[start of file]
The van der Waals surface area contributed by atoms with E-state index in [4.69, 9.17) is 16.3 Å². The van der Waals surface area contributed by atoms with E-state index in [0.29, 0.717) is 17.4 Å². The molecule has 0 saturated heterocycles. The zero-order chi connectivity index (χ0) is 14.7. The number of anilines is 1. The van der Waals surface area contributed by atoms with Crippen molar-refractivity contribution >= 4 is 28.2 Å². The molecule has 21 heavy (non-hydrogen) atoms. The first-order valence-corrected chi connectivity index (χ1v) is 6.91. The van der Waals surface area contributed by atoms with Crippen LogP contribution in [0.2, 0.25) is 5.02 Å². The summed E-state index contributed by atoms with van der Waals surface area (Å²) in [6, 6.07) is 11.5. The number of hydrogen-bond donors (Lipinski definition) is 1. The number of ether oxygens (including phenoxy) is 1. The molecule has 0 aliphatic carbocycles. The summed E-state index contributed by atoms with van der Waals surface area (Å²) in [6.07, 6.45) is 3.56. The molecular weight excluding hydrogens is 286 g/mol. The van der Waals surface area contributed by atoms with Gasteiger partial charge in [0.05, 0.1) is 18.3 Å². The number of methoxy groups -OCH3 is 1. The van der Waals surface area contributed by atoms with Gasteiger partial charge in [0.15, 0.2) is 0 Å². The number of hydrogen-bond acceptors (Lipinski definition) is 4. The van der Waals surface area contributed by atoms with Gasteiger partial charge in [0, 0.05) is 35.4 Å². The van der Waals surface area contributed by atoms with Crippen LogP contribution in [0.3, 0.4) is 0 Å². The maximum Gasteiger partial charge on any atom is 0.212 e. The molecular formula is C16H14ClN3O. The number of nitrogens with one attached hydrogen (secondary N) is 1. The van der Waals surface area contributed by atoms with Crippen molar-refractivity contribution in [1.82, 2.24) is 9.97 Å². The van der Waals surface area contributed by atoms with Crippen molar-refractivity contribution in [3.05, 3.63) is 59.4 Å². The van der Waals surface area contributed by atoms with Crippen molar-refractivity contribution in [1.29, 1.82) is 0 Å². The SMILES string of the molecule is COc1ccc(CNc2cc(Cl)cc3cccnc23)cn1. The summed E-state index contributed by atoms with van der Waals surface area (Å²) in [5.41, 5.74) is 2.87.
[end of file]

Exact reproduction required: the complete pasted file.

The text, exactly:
The van der Waals surface area contributed by atoms with E-state index in [4.69, 9.17) is 16.3 Å². The van der Waals surface area contributed by atoms with E-state index in [0.29, 0.717) is 17.4 Å². The molecule has 0 saturated heterocycles. The zero-order chi connectivity index (χ0) is 14.7. The number of anilines is 1. The van der Waals surface area contributed by atoms with Crippen molar-refractivity contribution >= 4 is 28.2 Å². The molecule has 21 heavy (non-hydrogen) atoms. The first-order valence-corrected chi connectivity index (χ1v) is 6.91. The van der Waals surface area contributed by atoms with Crippen LogP contribution in [0.2, 0.25) is 5.02 Å². The summed E-state index contributed by atoms with van der Waals surface area (Å²) in [6, 6.07) is 11.5. The number of hydrogen-bond donors (Lipinski definition) is 1. The number of ether oxygens (including phenoxy) is 1. The molecule has 0 aliphatic carbocycles. The summed E-state index contributed by atoms with van der Waals surface area (Å²) in [6.07, 6.45) is 3.56. The molecular weight excluding hydrogens is 286 g/mol. The van der Waals surface area contributed by atoms with Gasteiger partial charge in [0.05, 0.1) is 18.3 Å². The number of methoxy groups -OCH3 is 1. The van der Waals surface area contributed by atoms with Gasteiger partial charge in [0.15, 0.2) is 0 Å². The number of hydrogen-bond acceptors (Lipinski definition) is 4. The van der Waals surface area contributed by atoms with Gasteiger partial charge in [0, 0.05) is 35.4 Å². The van der Waals surface area contributed by atoms with Crippen LogP contribution in [0.3, 0.4) is 0 Å². The maximum Gasteiger partial charge on any atom is 0.212 e. The molecular formula is C16H14ClN3O. The number of nitrogens with one attached hydrogen (secondary N) is 1. The van der Waals surface area contributed by atoms with Crippen molar-refractivity contribution in [1.82, 2.24) is 9.97 Å². The van der Waals surface area contributed by atoms with Crippen molar-refractivity contribution in [3.05, 3.63) is 59.4 Å². The van der Waals surface area contributed by atoms with Crippen molar-refractivity contribution in [1.29, 1.82) is 0 Å². The SMILES string of the molecule is COc1ccc(CNc2cc(Cl)cc3cccnc23)cn1. The summed E-state index contributed by atoms with van der Waals surface area (Å²) in [5.41, 5.74) is 2.87.